What impact does medical child abuse have on children?
Unnecessary tests and procedures cause great damage to a child’s physical and emotional wellbeing, as well as their identity. These children are often isolated because of all the medical appointments and hospitalizations, causing them to fall behind socially and academically. The numerous medical procedures cause pain and can have serious side effects, as can unnecessary medications. Many times these children believe they are dying and their self-perception is that they are very ill.
As children who suffer from medical child abuse get older, they develop challenges coping and understanding what a safe environment is like after being abused. This is a highly-traumatic issue for children that can have very serious long-term consequences and can even be fatal.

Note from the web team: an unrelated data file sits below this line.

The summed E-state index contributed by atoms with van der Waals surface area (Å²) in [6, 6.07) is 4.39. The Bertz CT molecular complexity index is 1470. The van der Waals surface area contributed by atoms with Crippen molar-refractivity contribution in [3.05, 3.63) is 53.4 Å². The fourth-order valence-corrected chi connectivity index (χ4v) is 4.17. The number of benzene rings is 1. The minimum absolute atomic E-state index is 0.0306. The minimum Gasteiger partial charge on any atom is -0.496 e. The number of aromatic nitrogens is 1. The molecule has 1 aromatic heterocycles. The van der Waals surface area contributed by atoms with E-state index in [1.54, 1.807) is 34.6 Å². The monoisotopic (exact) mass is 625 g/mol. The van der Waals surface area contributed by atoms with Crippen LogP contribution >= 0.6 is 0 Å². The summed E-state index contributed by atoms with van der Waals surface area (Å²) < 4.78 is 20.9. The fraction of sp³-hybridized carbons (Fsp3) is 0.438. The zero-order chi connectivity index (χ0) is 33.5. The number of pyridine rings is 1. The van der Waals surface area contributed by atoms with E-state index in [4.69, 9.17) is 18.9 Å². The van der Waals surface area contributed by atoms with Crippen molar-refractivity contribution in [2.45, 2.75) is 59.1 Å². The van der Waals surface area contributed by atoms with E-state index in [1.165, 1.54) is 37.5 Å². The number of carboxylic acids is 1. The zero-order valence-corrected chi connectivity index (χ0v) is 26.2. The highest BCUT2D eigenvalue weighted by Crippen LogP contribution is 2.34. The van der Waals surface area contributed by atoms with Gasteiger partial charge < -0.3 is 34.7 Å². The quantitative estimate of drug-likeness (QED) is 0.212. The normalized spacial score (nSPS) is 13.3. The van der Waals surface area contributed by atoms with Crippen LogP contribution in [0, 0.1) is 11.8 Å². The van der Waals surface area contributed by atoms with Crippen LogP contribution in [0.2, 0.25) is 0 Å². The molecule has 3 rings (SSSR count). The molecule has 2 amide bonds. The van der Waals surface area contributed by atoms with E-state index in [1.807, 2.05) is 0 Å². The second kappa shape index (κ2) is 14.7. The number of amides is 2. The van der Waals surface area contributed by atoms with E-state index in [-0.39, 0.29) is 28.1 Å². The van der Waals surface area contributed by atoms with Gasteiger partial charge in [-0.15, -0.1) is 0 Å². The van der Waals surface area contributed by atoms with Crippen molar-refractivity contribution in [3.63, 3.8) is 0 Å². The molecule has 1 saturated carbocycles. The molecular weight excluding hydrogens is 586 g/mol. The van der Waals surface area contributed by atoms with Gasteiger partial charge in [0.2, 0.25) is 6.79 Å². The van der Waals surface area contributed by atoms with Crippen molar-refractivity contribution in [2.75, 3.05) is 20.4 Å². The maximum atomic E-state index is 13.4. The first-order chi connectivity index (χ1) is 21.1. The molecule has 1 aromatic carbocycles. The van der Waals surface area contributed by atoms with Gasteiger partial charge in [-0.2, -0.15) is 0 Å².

Why is it so difficult to identify medical child abuse?
Due to the assumption that every parent or caregiver takes their children to a medical professional with good intentions, medical child abuse often goes unrecognized. One of the most challenging characteristics of parents and caregivers who commit medical child abuse is that they are extremely adept at lying and consistently use deception to achieve their goals.